Starting in our early childhood and continuing on from there, most of us received wounds to the innocent, exuberant, curious, loving, vulnerable “little girl or boy” we started life as. We may have been shamed, terrorized, or abandoned in some significant way.
The messages we may have embedded in our unconscious may be relentlessly telling us that we are unworthy of affection, attention, protection, pleasure or that we are evil, stupid, ugly, or disgusting or just not good enough. That innocent, vulnerable wounded part of us then created a protector (shadow) persona.
The impact of the protector persona may be subtle or overt. Most of us will have a very functional ability to operate in life and repress or hide these feelings(wounds), even from ourselves. But then there may also be times or situations where this facade crumbles! Often, the reason for the issues and crisis that keeps turning up in our relationships, our careers and our own personal happiness, are layed at the feet of others. It is someone else or some situation outside of me that is at fault. We may in this situation feel morally righteous or take on the role of victim.
The protector may take on the persona of those who wounded us and show up as anger, ridicule, or rejection of others in one mode, or as weak, overly- yielding, or needy in another. When certain people trigger us in some way, and we judge them as inadequate, rude, insensitive, unfair, or a hot head, we might find these are projections we are placing on them. It may be really about “me”, and this can be very difficult to own. We might hear something in a tone of voice, a phrase used, the body language or other cues from real life situations, that subconsciously bring up the fear of the wounded part. The protector persona is ever vigilant and will avoid or attack in any situation that may retrigger the wound.
The protector’s sword has a double edge. While it serves us to avoid the pain of the wound again, it can also cut off our connection and intimacy with others or ourselves. We disconnect from our body and feelings and live from the neck up. Over time we may start to recognize a pattern, a recurring theme that infects our relationships over and over again, or we may have developed addictive behaviors.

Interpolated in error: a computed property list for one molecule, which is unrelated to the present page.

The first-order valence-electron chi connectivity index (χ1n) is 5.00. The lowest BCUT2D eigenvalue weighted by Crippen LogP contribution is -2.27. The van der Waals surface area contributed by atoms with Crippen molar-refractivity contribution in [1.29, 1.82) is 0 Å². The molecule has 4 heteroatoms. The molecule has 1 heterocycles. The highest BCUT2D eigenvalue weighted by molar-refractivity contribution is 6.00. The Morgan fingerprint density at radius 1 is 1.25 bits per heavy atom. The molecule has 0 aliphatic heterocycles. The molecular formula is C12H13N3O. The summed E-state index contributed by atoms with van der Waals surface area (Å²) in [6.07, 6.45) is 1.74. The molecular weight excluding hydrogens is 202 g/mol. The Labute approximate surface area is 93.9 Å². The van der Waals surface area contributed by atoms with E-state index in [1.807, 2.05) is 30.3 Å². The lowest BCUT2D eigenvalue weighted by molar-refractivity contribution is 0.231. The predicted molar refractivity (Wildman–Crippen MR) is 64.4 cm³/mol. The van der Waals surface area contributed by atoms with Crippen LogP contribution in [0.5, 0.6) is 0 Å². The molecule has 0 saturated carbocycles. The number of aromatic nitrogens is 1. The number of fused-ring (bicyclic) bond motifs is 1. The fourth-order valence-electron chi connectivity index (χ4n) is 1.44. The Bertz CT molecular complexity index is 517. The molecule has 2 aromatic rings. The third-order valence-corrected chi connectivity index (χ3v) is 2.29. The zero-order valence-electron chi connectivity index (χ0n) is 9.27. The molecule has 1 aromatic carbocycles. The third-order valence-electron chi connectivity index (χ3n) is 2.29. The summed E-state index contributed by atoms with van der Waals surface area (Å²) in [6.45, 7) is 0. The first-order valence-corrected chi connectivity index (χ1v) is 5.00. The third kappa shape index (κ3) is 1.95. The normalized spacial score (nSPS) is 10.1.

Have you gotten to the phase where the protector is no longer serving you, but is in fact interfering with getting what you want and deserve in life?
A good shadow facilitator can help you identify the wound and protector part of your identity and lead you on a path to safely explore and bring resolution to the wounded part. This exploration does involve an intellectual understanding of the wound and protector, but the conscious intellect (logic and reason) doesn’t have the same power as the wound and the protector (emotion and physical), operating at the unconscious level. Willpower can have an effect in getting what we want or preventing what we don’t want, but most will find they yield again and again to the power of the wound/protector.
The process of shadow faciltation is designed to go deeper. The wounds and protectors operate in the subconscious. The wound has strong emotions that we have pushed down and avoided. We may be carrying incredible, unresolved grief, sadness, rage, shame and fear. These reside in the emotional and physical bodies. We find it easier to cope by living in our heads, and avoiding these emotions, but the demands they make on us emotionally, physically and spiritually, are little effected by will power and our intellectual understanding.
Your individuality is actually made up of many subtle parts. Some are conscious parts, but many more reside in the unconscious. When two or more parts are in conflict, neither is getting what it wants.
A good example in the realm of BDSM can be the conflict between the dark taboo desires we crave sexually and the part that fears the judgement of an intolerant culture, spouse, family and friends, and of course, most importantly, those parts of ourselves that judge us.